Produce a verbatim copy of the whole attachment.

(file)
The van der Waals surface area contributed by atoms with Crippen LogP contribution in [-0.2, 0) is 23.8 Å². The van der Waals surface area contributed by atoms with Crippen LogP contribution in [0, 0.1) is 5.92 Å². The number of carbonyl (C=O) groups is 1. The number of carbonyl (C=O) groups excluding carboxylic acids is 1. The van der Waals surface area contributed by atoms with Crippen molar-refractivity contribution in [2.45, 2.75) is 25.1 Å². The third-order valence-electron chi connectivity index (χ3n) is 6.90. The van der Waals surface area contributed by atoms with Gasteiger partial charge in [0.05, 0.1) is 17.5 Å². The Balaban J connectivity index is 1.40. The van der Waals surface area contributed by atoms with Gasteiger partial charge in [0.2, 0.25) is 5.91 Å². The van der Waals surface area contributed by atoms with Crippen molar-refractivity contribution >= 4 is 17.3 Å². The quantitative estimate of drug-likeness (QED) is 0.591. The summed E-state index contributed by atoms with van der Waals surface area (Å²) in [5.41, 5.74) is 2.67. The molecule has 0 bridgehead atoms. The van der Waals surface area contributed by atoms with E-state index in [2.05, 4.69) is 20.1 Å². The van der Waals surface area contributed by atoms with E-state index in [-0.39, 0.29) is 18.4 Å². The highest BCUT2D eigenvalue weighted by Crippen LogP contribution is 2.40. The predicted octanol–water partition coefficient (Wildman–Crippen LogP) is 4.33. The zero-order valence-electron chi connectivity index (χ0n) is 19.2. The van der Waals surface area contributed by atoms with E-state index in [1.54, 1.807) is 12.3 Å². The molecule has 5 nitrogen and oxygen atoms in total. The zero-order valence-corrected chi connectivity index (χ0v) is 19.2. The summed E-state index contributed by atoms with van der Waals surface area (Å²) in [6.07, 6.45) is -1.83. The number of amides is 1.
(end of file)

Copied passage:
The van der Waals surface area contributed by atoms with Crippen LogP contribution in [-0.2, 0) is 23.8 Å². The van der Waals surface area contributed by atoms with Crippen LogP contribution in [0, 0.1) is 5.92 Å². The number of carbonyl (C=O) groups is 1. The number of carbonyl (C=O) groups excluding carboxylic acids is 1. The van der Waals surface area contributed by atoms with Crippen molar-refractivity contribution in [2.45, 2.75) is 25.1 Å². The third-order valence-electron chi connectivity index (χ3n) is 6.90. The van der Waals surface area contributed by atoms with Gasteiger partial charge in [0.05, 0.1) is 17.5 Å². The Balaban J connectivity index is 1.40. The van der Waals surface area contributed by atoms with Gasteiger partial charge in [0.2, 0.25) is 5.91 Å². The van der Waals surface area contributed by atoms with Crippen molar-refractivity contribution >= 4 is 17.3 Å². The quantitative estimate of drug-likeness (QED) is 0.591. The summed E-state index contributed by atoms with van der Waals surface area (Å²) in [5.41, 5.74) is 2.67. The molecule has 0 bridgehead atoms. The van der Waals surface area contributed by atoms with E-state index in [2.05, 4.69) is 20.1 Å². The van der Waals surface area contributed by atoms with E-state index in [-0.39, 0.29) is 18.4 Å². The highest BCUT2D eigenvalue weighted by Crippen LogP contribution is 2.40. The predicted octanol–water partition coefficient (Wildman–Crippen LogP) is 4.33. The zero-order valence-electron chi connectivity index (χ0n) is 19.2. The van der Waals surface area contributed by atoms with E-state index in [1.54, 1.807) is 12.3 Å². The molecule has 5 nitrogen and oxygen atoms in total. The zero-order valence-corrected chi connectivity index (χ0v) is 19.2. The summed E-state index contributed by atoms with van der Waals surface area (Å²) in [6.07, 6.45) is -1.83. The number of amides is 1.